L19_Mock exam paper

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Topic 2
Parliament
The role of Parliament
Those who think they are being somehow radical by pointing
out that Parliament plays a marginal role in the making of policy
are in fact being astonishingly conventional.
Most studies of the role of Westminster have concluded that it
is, at best, of marginal or occasional importance in the making
of policy.
However, there are times where its role is far more significant,
for example in so-called free votes, covering topics as diverse as
embryo research and hunting. Here, the executive remains
neutral and the issues are left to parliamentarians to decide. As
a result, rather than being peripheral, the legislature, and the
legislators within it, becomes central.
Even without free votes, Parliament plays an important symbolic
role in legitimisation: in its various procedures it effectively
approves public policies that have been made elsewhere,
making them acceptable to citizens.
Source: adapted from P. DUNLEAVY et al., Developments in British Politics, 8th edn, (2006)
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Explain the term free votes used in the extract. (5 marks)
Using your own knowledge as well as the extract, outline the
ways in which Parliament legitimises public policies. (10
marks)
‘The House of Lords can often be more effective than the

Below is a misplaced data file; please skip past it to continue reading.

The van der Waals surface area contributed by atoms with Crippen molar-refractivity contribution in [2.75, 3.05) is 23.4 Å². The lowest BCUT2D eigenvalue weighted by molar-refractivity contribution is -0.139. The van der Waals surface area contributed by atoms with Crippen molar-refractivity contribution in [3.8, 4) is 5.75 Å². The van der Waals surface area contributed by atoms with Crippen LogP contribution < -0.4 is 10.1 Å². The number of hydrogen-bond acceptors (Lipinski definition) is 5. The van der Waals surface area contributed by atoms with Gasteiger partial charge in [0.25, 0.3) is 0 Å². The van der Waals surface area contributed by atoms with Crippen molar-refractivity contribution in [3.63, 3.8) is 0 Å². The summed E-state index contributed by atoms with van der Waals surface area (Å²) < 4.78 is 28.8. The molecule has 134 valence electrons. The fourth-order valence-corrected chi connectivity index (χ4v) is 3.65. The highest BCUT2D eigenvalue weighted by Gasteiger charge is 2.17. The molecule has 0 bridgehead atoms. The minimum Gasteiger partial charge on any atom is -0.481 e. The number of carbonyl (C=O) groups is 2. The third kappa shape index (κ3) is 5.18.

House of Commons in the scrutiny of the executive.’ Discuss.
(25 marks)
Topic 3
The core executive
Individual ministerial responsibility
The Government has come under pressure to cut the number of
ministers. Although the number has remained steady at just over 100 in
recent years, the Prime Minister, David Cameron, is facing questions in
Parliament about why so many ministers are needed.
A House of Commons select committee chaired by Tory MP Bernard
Jenkin has launched an inquiry. This committee is investigating whether
there are too many ministers, what they actually do and whether they
should continue to be appointed from within Parliament, or from
outside.
While having ministers who are not members of either House of
Parliament would massively increase the pool from which ministers
are drawn, it would seriously undermine the accountability of ministers
to Parliament under the convention of individual ministerial
responsibility (IMR).
Part of the investigation will be concerned with the impact that any
reduction in the number of ministers will have on the effectiveness of
government, particularly if the number of civil servants is also cut.
Source: adapted from ‘Top Tory asks: what do Ministers actually do?’
London Evening Standard, p4, 14 September, 2010
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Explain the term civil servants as used in the extract. (5
marks)
Using your own knowledge as well as the extract, explain
why individual ministerial responsibility is central to the
operation of UK government. (10 marks)
Evaluate the factors that can give the prime minister power
over other cabinet members. (25 marks)

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